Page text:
8. You will be jealous of yor husband. Not just because he didn’t have to push the baby out, but because he gets to sleep while you’re up breastfeeding at 4am. He doesn’t have to go through crazy hormonal changes…..and bottom line: he just doesn’t have it as rough as you do. There are times when I’m sitting at home with Abbie (usually on a fussy/ rough day) and I find myself green with envy that Justin gets to work out with friends in the morning, go to work all day, come home for dinner, and then sleep through the night. Don’t get me wrong…I LOVE my daughter and I love being a stay-at-home mom. It is definitely where I’m called to be. But there are days where I fantasize about just leaving town for a couple of days, shopping my tail off at my favorite stores, and staying in a beach condo. Not that I’ve given that idea much thought or anything…

9. If you choose to get an epidural, you might not be able to feel parts of your body. I’m not a fan of drugs during childbirth (or any time for that matter) at all….but I understand that sometimes they are necessary. I’ll share Abbie’s birth story later this week but, long story short, I ended up in a hospital with an epidural 30ish hours into my labor. A week or so after the birth, I noticed that a certain spot on my upper thigh had no feeling! Talk about freaky. Four months later its still numb. I researched it online and there are hundreds of thousands of women with the same issue. All due to stupid drugs and stupid anesthesiologists hitting a nerve wrong in my spine. grrrr. So, yeah. Don’t get an epidural unless its medically necessary. It’s bad for your baby anyways.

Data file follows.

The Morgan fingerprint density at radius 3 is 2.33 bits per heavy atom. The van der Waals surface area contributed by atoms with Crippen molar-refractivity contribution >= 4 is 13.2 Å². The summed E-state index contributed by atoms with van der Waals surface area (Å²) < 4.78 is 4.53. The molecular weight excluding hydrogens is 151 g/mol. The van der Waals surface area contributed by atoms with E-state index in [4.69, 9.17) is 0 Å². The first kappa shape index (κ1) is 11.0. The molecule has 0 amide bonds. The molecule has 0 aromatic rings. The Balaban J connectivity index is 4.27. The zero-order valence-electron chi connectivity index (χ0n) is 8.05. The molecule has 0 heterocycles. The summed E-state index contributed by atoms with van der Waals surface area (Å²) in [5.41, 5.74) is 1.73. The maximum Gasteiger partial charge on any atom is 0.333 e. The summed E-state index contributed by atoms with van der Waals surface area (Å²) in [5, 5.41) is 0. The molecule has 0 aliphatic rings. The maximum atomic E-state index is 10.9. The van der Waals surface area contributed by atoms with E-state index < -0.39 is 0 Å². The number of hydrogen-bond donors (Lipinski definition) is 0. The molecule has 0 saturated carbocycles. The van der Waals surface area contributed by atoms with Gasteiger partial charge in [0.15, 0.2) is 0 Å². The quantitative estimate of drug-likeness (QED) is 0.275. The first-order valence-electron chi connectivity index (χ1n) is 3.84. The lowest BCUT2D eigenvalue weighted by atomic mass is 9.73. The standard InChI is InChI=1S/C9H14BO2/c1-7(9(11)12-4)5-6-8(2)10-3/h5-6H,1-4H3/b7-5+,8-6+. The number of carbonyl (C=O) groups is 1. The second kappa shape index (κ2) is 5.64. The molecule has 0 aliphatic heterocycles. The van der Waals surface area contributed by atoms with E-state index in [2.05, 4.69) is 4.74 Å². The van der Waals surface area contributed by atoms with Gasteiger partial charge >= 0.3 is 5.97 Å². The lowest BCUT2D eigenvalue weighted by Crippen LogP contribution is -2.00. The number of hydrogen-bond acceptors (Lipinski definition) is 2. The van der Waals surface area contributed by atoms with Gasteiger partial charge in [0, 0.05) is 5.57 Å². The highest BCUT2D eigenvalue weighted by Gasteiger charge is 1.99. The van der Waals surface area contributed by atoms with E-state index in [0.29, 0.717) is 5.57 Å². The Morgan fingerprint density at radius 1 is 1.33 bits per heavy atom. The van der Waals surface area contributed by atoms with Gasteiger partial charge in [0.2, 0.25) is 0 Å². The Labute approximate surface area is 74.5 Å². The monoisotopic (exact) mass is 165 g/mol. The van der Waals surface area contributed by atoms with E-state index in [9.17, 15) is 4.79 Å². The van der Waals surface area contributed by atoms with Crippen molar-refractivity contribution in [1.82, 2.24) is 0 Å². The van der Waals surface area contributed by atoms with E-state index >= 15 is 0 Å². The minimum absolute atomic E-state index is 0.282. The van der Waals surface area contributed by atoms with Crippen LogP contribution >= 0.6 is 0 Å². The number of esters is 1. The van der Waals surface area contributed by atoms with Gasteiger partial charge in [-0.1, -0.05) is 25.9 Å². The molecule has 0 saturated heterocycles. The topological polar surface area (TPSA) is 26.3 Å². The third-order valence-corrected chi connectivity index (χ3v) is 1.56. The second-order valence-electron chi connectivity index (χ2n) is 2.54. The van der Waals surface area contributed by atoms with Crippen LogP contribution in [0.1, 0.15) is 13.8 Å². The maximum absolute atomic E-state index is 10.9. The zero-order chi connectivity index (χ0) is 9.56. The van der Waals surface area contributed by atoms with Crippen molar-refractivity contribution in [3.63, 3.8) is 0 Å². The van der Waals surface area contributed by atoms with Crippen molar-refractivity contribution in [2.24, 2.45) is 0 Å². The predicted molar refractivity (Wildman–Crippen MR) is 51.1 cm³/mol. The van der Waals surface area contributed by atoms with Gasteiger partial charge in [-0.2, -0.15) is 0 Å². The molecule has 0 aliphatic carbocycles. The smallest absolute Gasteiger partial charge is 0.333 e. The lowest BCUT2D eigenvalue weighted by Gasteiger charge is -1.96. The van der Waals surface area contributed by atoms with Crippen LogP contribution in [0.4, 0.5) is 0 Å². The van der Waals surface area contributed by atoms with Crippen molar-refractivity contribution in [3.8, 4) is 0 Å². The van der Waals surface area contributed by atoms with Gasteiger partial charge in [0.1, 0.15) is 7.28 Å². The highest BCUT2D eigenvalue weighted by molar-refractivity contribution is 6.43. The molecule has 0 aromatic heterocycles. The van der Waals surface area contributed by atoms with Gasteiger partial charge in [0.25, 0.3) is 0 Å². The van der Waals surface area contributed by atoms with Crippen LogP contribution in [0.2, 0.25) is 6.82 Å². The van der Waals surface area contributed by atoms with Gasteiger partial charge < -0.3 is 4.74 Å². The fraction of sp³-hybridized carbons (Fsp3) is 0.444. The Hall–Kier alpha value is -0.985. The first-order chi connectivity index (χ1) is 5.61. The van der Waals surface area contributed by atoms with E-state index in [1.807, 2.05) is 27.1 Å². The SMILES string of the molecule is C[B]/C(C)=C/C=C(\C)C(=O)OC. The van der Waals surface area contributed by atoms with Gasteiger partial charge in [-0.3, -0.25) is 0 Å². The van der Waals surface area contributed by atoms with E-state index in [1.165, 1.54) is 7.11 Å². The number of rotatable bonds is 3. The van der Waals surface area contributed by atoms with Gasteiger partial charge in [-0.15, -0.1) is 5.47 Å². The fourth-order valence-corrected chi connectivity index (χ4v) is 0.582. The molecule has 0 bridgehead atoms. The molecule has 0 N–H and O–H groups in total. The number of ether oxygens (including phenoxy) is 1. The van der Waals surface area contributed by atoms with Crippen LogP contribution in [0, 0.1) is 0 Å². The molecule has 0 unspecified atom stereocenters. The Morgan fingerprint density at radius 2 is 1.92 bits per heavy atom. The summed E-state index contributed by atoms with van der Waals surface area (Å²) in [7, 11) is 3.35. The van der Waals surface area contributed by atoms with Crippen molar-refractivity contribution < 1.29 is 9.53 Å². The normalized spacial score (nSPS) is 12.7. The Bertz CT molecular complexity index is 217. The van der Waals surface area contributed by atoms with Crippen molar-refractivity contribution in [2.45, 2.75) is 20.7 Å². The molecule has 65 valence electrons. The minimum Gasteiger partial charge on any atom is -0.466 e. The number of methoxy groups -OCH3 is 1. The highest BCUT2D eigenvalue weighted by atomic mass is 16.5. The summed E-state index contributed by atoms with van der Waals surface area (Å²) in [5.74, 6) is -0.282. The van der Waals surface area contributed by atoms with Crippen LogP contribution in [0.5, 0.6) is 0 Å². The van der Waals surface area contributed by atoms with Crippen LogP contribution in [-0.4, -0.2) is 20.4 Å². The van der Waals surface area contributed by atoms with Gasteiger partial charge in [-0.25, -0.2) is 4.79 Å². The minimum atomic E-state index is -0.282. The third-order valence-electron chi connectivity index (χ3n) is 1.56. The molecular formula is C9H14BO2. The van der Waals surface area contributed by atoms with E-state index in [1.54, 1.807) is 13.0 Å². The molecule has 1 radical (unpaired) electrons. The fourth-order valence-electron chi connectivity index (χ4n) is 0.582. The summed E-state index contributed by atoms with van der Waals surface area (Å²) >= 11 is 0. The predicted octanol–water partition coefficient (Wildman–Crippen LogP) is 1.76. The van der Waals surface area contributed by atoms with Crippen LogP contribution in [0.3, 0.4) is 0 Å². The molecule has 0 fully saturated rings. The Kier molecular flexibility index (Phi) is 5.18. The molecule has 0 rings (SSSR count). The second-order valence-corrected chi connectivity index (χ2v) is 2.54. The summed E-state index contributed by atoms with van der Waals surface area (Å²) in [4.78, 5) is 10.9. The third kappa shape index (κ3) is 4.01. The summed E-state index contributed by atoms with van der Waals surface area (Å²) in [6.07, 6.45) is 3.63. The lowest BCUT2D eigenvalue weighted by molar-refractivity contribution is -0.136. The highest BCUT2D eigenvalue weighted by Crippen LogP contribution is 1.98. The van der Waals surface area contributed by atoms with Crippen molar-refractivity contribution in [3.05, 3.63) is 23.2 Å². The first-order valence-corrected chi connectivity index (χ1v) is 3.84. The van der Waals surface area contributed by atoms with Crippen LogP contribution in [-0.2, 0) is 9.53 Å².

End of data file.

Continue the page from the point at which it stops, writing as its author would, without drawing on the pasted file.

10. Your diet may need to drastically change. Baby eczema, cradle cap, baby acne, spit up, gas….these are all things that society things are normal for a baby to experience. But in reality, they are a sign of imbalance and “gut issues” in the baby’s body. These issues, if not taken care of early on, can lead to disease, sickness, etc. This stuff is scientifically proven people. It’s not just some hippie view that I have. Anyways….a lot of those previously stated baby issues are caused by mom’s milk and the proteins in it. A popular one is dairy. But not many people know that things like wheat, corn, eggs, soy, and caffeine can greatly affect a baby and they just pass off the signs of a reaction as something that is “normal”. This is the whole reason I went on the elimination diet and, eventually, switched to eating paleo as I did more research on how these things affect our bodies.

So there you have it….lots of info that you should know before giving birth. Sure, not all women experience ALL of these symptoms (you lucky ducks…). You may only experience one. But if you plan on having more than one child, it is good info to keep tucked away so you are prepared for the future. Remember…in the end, it is worth it all. If it meant that Abbie was healthy and happy, I’d experience it all over again tenfold.

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2 Responses to “Ten things they DON’T tell you about life after childbirth…”

  1. Lindsay April 29, 2012 at 12:38 am #

    I’m really glad you posted this. I have been there too. Twice actually. Everything you said is true and I think every woman should know it. I had 2 c-sections,for legitiment reasons, and I bled heavy for 10.5 weeks!! Was NOT prepared for that!! As far as diet, I agree. Kaitlyn ended up having soy only because she HATED eating for the first 2 months of her life. I desperately tried to breast feed her but she would not latch after seceral lactation appts and no other formula but soy worked. Meredith I breastfed but soon found out her fussiness wasn’t normal baby activity but an allergy to gluten that I also found out I have too. So keep sharing!! Its great knowledge and support for others. 🙂

    hjjfound out after she was one yhat her fussiness

  2. Mary Spitsnogle April 29, 2012 at 1:09 pm #

    I live for this level of honesty and humor about true experiences